Magazine topic: 
Life around the world

Cultural differences

by : 
BlakeS

Thinking about my time in France, I noticed quite a few differences between the French and the English. While I was working at a French school, I was often in the staff room preparing my work. Sometimes I would hear the school secretary talking. At first I assumed she was talking to me, as there was no-one else in the room but me, so I tried to respond to her. However, I soon realised that in fact, she was talking to herself. I noticed a lot of people do this in France. In the UK, people might think you’re a bit strange if you talk to yourself at work, but over there it seemed quite normal. It really did confuse me at times, because I was never sure if people were talking to me or just talking to themselves!

Another area of confusion involved the French language. In French, there are two ways to say ‘you’: ‘tu’ is the informal form, while ‘vous’ is the formal form. This is an aspect of French which, even now, I do not really understand. When I learnt French, I was taught to call everyone vous unless they were my family or a friend. So I was surprised that virtually everyone in France used the informal tu all the time. School children used tu with their teachers and all the staff called the head teacher tu. Even strangers I met in the street would call me tu, and sometimes tu was written on street signs. But I continued to use vous because I didn’t want to people to think I was being impolite. To be honest, I’m thankful that in English we don’t have to worry about these things!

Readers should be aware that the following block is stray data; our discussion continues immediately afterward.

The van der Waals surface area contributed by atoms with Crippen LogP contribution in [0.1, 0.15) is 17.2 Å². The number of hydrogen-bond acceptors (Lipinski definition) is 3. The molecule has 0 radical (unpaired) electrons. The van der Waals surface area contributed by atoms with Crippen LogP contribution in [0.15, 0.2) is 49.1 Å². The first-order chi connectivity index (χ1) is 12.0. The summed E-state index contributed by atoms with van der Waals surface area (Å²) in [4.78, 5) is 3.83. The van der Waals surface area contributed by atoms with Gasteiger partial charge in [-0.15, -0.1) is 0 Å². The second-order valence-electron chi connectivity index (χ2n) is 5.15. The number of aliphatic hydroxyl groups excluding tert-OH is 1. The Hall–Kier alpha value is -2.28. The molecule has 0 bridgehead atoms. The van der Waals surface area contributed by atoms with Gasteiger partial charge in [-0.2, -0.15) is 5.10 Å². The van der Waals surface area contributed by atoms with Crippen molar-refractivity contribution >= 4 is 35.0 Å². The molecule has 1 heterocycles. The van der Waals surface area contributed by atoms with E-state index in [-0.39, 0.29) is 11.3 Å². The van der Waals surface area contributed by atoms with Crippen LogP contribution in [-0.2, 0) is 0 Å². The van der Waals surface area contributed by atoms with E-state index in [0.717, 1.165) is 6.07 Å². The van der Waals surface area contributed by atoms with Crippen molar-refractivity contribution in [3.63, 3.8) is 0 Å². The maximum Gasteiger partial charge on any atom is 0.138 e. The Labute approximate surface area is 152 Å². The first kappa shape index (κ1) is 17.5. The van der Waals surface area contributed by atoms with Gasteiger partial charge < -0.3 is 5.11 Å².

As you might know, school children in the UK traditionally wear a school uniform but in France pupils do not wear a uniform. It was a culture shock for me to see children wearing Spiderman T-shirts and baggy blue jeans while in the classroom. The final difference which struck me was the relaxed attitude at school. Teachers were never in a rush, and the children and teachers are given long breaks and lots of time to eat their lunch. This is a contrast to the UK, where the school day might seem highly pressured. I found the differences puzzling at times, but I cannot deny what a great opportunity it was to live and work in another country. The UK and France are only separated by a small channel of the sea, but there are many differences between the two cultures!

Discussion

What do visitors to your country usually find unusual or different?